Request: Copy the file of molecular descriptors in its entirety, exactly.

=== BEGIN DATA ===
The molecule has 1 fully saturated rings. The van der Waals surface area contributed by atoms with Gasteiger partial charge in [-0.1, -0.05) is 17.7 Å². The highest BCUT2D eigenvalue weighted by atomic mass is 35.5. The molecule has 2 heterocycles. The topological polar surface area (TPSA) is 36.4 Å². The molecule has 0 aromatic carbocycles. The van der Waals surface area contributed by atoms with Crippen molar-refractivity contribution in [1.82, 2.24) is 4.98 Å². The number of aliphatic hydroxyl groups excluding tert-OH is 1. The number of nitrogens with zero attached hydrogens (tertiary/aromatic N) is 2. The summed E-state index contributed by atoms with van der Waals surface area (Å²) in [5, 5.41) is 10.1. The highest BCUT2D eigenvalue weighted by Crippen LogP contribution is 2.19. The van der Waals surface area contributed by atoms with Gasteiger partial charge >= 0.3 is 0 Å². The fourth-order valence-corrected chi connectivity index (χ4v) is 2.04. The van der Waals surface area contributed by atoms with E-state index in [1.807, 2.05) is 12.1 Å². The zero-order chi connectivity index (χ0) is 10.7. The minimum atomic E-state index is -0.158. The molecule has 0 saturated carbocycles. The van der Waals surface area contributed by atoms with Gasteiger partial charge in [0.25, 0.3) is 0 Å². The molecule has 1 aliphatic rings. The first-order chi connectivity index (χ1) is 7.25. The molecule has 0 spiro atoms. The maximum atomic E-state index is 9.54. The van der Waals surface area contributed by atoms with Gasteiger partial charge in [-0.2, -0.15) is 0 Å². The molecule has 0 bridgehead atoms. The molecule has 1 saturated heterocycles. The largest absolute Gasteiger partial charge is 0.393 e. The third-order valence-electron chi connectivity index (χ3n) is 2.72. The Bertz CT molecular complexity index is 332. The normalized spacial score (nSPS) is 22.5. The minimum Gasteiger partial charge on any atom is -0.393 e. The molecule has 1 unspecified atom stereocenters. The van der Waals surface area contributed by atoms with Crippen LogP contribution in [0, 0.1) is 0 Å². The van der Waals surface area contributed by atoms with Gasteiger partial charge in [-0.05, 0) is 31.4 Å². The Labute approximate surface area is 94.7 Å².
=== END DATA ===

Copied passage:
The molecule has 1 fully saturated rings. The van der Waals surface area contributed by atoms with Gasteiger partial charge in [-0.1, -0.05) is 17.7 Å². The highest BCUT2D eigenvalue weighted by atomic mass is 35.5. The molecule has 2 heterocycles. The topological polar surface area (TPSA) is 36.4 Å². The molecule has 0 aromatic carbocycles. The van der Waals surface area contributed by atoms with Crippen molar-refractivity contribution in [1.82, 2.24) is 4.98 Å². The number of aliphatic hydroxyl groups excluding tert-OH is 1. The number of nitrogens with zero attached hydrogens (tertiary/aromatic N) is 2. The summed E-state index contributed by atoms with van der Waals surface area (Å²) in [5, 5.41) is 10.1. The highest BCUT2D eigenvalue weighted by Crippen LogP contribution is 2.19. The van der Waals surface area contributed by atoms with Gasteiger partial charge >= 0.3 is 0 Å². The fourth-order valence-corrected chi connectivity index (χ4v) is 2.04. The van der Waals surface area contributed by atoms with E-state index in [1.807, 2.05) is 12.1 Å². The zero-order chi connectivity index (χ0) is 10.7. The minimum atomic E-state index is -0.158. The molecule has 0 saturated carbocycles. The van der Waals surface area contributed by atoms with Gasteiger partial charge in [0.25, 0.3) is 0 Å². The molecule has 1 aliphatic rings. The first-order chi connectivity index (χ1) is 7.25. The molecule has 0 spiro atoms. The maximum atomic E-state index is 9.54. The van der Waals surface area contributed by atoms with Gasteiger partial charge in [-0.2, -0.15) is 0 Å². The molecule has 0 bridgehead atoms. The molecule has 1 saturated heterocycles. The largest absolute Gasteiger partial charge is 0.393 e. The third-order valence-electron chi connectivity index (χ3n) is 2.72. The Bertz CT molecular complexity index is 332. The normalized spacial score (nSPS) is 22.5. The minimum Gasteiger partial charge on any atom is -0.393 e. The molecule has 1 unspecified atom stereocenters. The van der Waals surface area contributed by atoms with Crippen LogP contribution in [0, 0.1) is 0 Å². The van der Waals surface area contributed by atoms with Gasteiger partial charge in [-0.05, 0) is 31.4 Å². The Labute approximate surface area is 94.7 Å².